... method of philosophy involve a rigorous process of critical analysis of concepts, issues, and problems, these dogmatic cultural beliefs and worldviews
cannot be considered philosophical in the technical sense. To say that a people or culture has a philosophy in the folk sense, which is a necessary f ...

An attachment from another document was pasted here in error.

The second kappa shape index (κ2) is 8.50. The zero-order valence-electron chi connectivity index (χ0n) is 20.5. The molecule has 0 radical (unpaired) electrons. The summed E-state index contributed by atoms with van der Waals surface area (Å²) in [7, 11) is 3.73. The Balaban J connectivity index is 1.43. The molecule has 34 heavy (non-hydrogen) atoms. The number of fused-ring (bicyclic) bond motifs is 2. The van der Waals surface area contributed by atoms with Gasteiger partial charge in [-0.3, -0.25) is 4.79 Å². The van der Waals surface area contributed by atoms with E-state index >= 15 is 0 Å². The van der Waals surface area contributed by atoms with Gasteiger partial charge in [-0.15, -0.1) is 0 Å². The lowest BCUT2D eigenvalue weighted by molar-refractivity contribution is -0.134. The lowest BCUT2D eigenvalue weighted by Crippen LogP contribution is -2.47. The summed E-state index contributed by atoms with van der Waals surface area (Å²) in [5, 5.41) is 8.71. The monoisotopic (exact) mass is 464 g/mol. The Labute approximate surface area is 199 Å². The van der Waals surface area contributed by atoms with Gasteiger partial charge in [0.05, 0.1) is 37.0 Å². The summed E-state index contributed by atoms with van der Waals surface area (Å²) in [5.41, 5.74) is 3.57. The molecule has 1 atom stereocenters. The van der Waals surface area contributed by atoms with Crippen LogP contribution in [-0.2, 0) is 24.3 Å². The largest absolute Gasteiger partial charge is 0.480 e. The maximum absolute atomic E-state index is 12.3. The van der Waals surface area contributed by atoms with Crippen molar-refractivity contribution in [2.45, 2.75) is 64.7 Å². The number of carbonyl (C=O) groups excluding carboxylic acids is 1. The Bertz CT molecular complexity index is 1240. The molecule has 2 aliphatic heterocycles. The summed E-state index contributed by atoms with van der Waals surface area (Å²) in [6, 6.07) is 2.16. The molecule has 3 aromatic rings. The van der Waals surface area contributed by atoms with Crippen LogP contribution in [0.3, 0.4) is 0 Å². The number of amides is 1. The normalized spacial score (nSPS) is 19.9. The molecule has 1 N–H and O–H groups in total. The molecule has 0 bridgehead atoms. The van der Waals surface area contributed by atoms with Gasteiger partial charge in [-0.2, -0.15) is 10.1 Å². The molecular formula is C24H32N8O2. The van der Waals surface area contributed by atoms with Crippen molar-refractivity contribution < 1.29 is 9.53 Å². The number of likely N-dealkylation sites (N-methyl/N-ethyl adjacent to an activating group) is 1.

African philosophy is philosophy produced by African people, philosophy which presents African worldviews, or philosophy that uses distinct African philosophical methods. Although African philosophers may be found in the various academic fields of philosophy, such as metaphysics, epistemology, moral philosophy, and political philosophy, much of the modern African philosophy has been concerned with defining the ethnophilosophical parameters of African philosophy and identifying what differentiates it from other philosophical traditions. One of the implicit assumptions of ethnophilosophy is that a specific culture can have a philosophy that is not applicable and accessible to all peoples and cultures in the world, however this concept is disputed by traditional philosophers.Father of African Philosophy, Prof. Uzodinma Nwala,prior to his employment to teach at UNN, there was nothing called African Philosophy as course of study in any university. “All we were taught as students were Western philosophy. Nothing like African philosophy existed anywhere. In fact, many years after the introduction of the courses, there still remained arguments among experts, whether there was really African Philosophy"".He was awarded the Aime Cesiare award in 2013 at the University of Abuja.African Philosophy can be formally defined as a critical thinking by Africans on their experiences of reality. Nigerian born Philosopher K.C. Anyanwu defined African philosophy as ""that which concerns itself with the way in which African people of the past and present make sense of their destiny and of the world in which they live."" In this regard, African philosophy is a critical reflection on African leaderships in the administration of their duties towards their citizens; the morally blameworthiness or praiseworthiness of it. It will also provide possible solutions to the problems experienced in African governances.As a rational critical inquiry on Africans and their worlds, it is consequently the task of African philosophy and of African philosophers to make the uncoordinated coordinated, the uncritical critical and the inarticulate articulate, particularly of the preliterate Africa.One of the most basic disagreements concerns what exactly the term ‘African’ qualifies: the content of the philosophy and the distinctive methods employed, or the identities of the philosophers. On the former view, philosophy counts as African if it involves African themes such as perceptions of time, personhood, space and other subjects, or uses methods that are defined as distinctively African. In the latter view, African philosophy is any philosophy produced by Africans or by people of African descent, and others engaged in critiques or analysis of their works.Nigerian philosopher Joseph I. Omoregbe broadly defines a philosopher as one who attempts to understand the world's phenomena, the purpose of human existence, the nature of the world, and the place of human beings in that world. This form of natural philosophy is identifiable in Africa even before individual African philosophers can be distinguished in the sources.